Oral contraceptive use and hemodynamic, lipid, and fibrinogen responses to smoking and stress in women

Research output: Contribution to journalArticle

22 Scopus citations

Abstract

The effects of acute smoking and oral contraceptive (OC) use on cardiovascular, lipid, and fibrinogen stress responses were examined in 52 female smokers and nonsmokers, half of whom were using OCs. Women smoked or sham-smoked a cigarette and then performed 2 stressful tasks. Stress elicited increases in total and low-density lipoprotein cholesterol, and in triglycerides among women who smoked, and in fibrinogen among all women. Smokers who used OCs had greater blood pressure increases to smoking and to stress than did smokers who did not use OCs. OC use was also associated with enhanced total peripheral resistance stress responses among women who smoked and cardiac output stress responses among women who sham-smoked. Results suggest that OC use moderates cardiovascular reactivity in smokers but not nonsmokers, enhancing vascular responsivity to smoking combined with stress and myocardial responsivity to stress alone.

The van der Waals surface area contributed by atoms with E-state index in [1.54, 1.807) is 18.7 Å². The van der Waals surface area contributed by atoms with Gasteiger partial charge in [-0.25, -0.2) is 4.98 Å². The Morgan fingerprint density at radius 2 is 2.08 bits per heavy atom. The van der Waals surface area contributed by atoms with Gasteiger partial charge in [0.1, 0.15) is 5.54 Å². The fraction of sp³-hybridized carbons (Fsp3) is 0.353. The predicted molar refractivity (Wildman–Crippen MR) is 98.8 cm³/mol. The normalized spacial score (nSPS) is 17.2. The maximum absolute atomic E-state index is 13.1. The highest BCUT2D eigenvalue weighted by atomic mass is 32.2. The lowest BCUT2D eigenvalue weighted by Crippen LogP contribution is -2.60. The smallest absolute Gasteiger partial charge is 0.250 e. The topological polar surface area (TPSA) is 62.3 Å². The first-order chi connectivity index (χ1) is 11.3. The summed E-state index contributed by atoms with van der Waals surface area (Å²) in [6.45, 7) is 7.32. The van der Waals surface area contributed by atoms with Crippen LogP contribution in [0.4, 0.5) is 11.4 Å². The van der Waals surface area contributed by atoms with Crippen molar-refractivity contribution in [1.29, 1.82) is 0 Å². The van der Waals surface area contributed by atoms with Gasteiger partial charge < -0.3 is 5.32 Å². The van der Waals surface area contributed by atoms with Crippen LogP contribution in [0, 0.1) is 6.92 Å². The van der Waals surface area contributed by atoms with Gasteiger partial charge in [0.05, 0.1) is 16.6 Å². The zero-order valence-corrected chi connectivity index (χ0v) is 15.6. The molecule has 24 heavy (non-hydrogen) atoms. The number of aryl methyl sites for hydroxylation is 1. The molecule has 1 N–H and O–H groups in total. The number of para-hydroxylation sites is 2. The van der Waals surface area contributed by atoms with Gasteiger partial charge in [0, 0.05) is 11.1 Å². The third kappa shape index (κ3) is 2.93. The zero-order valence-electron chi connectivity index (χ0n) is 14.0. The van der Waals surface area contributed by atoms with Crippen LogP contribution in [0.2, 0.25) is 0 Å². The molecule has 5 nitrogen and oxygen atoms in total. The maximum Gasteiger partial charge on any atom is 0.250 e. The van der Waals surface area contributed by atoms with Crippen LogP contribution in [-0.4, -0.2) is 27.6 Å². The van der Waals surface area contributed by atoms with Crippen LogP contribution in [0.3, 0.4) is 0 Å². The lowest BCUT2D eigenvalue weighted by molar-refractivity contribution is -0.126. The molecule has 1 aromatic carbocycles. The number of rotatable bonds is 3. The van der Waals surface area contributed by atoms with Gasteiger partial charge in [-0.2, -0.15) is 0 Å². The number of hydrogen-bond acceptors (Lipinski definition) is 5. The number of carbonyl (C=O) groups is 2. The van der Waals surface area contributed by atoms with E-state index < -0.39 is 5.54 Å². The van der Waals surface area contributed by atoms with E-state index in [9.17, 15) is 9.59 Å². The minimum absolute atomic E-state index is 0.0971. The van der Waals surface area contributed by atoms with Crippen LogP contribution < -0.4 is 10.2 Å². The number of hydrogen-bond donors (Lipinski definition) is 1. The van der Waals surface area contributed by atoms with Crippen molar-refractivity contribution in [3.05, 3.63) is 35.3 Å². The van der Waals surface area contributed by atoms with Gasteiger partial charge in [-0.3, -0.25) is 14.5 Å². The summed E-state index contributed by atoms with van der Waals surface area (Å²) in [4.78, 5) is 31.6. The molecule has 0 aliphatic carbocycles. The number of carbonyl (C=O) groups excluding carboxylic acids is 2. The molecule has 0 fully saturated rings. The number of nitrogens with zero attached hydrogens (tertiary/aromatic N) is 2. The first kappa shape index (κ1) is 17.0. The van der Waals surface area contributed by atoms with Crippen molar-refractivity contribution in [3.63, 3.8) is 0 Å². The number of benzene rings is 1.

Original languageEnglish (US)
Pages (from-to)122-130
Number of pages9
JournalHealth Psychology
Volume18
Issue number2
DOIs
StatePublished - Mar 1 1999

Keywords

  • Contraceptives
  • Fibrinogen
  • Lipids
  • Reactivity
  • Smoking

ASJC Scopus subject areas

  • Applied Psychology
  • Psychiatry and Mental health

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